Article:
SPOILER ALERT. Do not pass go if you haven’t seen this film yet and do not want spoilers. If you have seen it or don’t care about spoilers, welcome.
1. Brotherly Bonds
Thor and Loki are thrown into an uneasy alliance and mutual quest for vengeance after the loss of a loved one, and their brotherly banter and shared angst over their messy past sustains this film for a good 30 minutes. I love seeing them work together, even if Loki plays Thor and plays Thor hard toward the end of their little truce. He wouldn’t be Loki if he didn’t manipulate Thor and the others around him in some way. But their dynamic pulls you in and makes you wish for more once their time together ends. Maybe we’ll see more in Thor 3?
2. Dark Elves
With so much going on in the film, Malekith was not as developed a villain as he could have been. Still, I found myself rooting for him more than a little. Granted, that reaction partly derives from my distaste for Odin. But, it really comes down to the “brothers in arms” dynamic between Malekith and Algrim. They deeply care for and respect each other as comrades, and again, I wish we’d seen more of their interactions before Algrim became Kurse and summarily stopped speaking. On a shallower note, I adore the Dark Elves’ aesthetic and their creepy, expressionless battle masks.
3. Everyone’s a Badass!
Nearly everyone got their moment to show why they’re bad mutha-you-know-whats. Frigga used a stolen sword from a palace guard to hand Malekith and a few other elves their asses. Heimdall took down an entire space ship with a couple of daggers, a sword, and a well-timed jump. The Warriors Three (minus Hogun) and Sif dispatched handfuls of warriors on their own. Even Loki took out a group of attackers with nothing more than a dagger. While Jane, Darcy, and Dr. Selvig didn’t do much sword fighting, they created the tech that ultimately saved the earth from destruction. Badass!
1. Rampant Ableism
In this film, Dr. Eric Selvig still deals with the aftermath of Loki hijacking his brain, and the writers went all in invoking the trope of the stereotypical, mentally ill, unwashed vagrant. What’s more, the film relentlessly played that one note, ableist joke over and over again. Selvig’s mental health issues are framed as pure comic relief. We’re supposed to laugh at his residual mental health issues. We’re supposed to laugh at the sheer amount of medication he takes to function daily. We’re supposed to laugh about him behaving like he’s drunk and not quite right. I did not laugh.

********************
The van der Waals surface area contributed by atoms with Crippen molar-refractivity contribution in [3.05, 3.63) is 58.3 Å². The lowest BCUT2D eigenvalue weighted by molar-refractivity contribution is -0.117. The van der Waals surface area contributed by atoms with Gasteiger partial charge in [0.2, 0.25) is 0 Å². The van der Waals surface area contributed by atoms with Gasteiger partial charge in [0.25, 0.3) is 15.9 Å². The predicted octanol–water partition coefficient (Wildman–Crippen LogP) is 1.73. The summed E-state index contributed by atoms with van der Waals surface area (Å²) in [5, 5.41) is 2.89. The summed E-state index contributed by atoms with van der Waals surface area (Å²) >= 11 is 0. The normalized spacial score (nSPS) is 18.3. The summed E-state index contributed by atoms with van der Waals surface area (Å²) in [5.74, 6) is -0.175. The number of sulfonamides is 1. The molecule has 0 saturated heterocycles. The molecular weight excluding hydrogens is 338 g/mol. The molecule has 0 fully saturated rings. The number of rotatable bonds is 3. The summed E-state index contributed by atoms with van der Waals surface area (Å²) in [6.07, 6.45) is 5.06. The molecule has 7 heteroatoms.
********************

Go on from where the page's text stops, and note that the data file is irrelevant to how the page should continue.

2. Oh, the Sexism
While Frigga got to be a total badass, she was ultimately fridged to facilitate the reconciliation between Thor and Loki and to fuel their epic quest. The powers that be also had no idea what to do with Jane for most of the film after settling on her needing protection from Thor & Co. She quite literally spent a good 30 minutes of the film lying down, out of the frame while Thor, Loki, and the menfolk actually did things. As a side note, I’m so very good on Sif and Jane having any friction over Thor. Can we not, movie?
3. The Racism
The powers that be couldn’t have written Hogun out of the film more gracelessly if they tried. He shows up on screen for a hot minute before Thor, literally and actually, tells him to stay off-world. That’s the last we see of him besides a two second shot of him observing all the action. I’m also not very happy with Algrim/Kurse sacrificing himself in service of whiteness and ultimately becoming a monster and with Kurse being the one to kill Frigga. I’m about done with the imagery of hyper violent, monstrous, black men menacing white women, thank you very much.
1. (Post) Colonial Critique
J. Michael Straczynski has explicitly discussed the themes of imperialism, colonialism, genocide, and oppression he invoked in the first Thor film. In fact, he revealed at a recent convention that, given his way, he would’ve delved more deeply into those themes regarding the relationship between Asgard and Jotunheim. Those themes (accidentally, I believe) carried over into this film. It’s easy to see a parallel to world history as the mostly white Asgardians subjugate the monstrous Jotuns and the “dark” Elves. I hear Odin’s version of events, and I wonder if the Asgardians are truly heroes or work as an imperializing force throughout the nine realms.
2. Allegorical People of Color
I’m actually really over the alien, seemingly villainous creatures used as stand-ins for oppressed peoples and specifically people of color given the imperialist narrative. I’m over the idea that these are the bodies with whom I’m meant to identify given the rarity of people of color in these films. Rarer still do we see people of color as lead characters. Still, I do identify with Malekith, Laufey, and Loki (in the first film) because their stories echo my own.
3. All the Genres!
This film blended science fiction and historical fantasy together in ways I’ve not seen before. The first film set out the same sort of genre buffet, but you ain’t seen nothing until you’ve seen warriors fighting against each other with broadswords and laser guns in the same scene. We also witness more than a few space ship battles and more jumping into dimensional portals than you can shake a stick at. My roomie actually leaned over to me during the film and said, “This is a little more sci-fi than I anticipated.” For what it’s worth, I thought they blended genres believably.
Readers, what did you think of the film?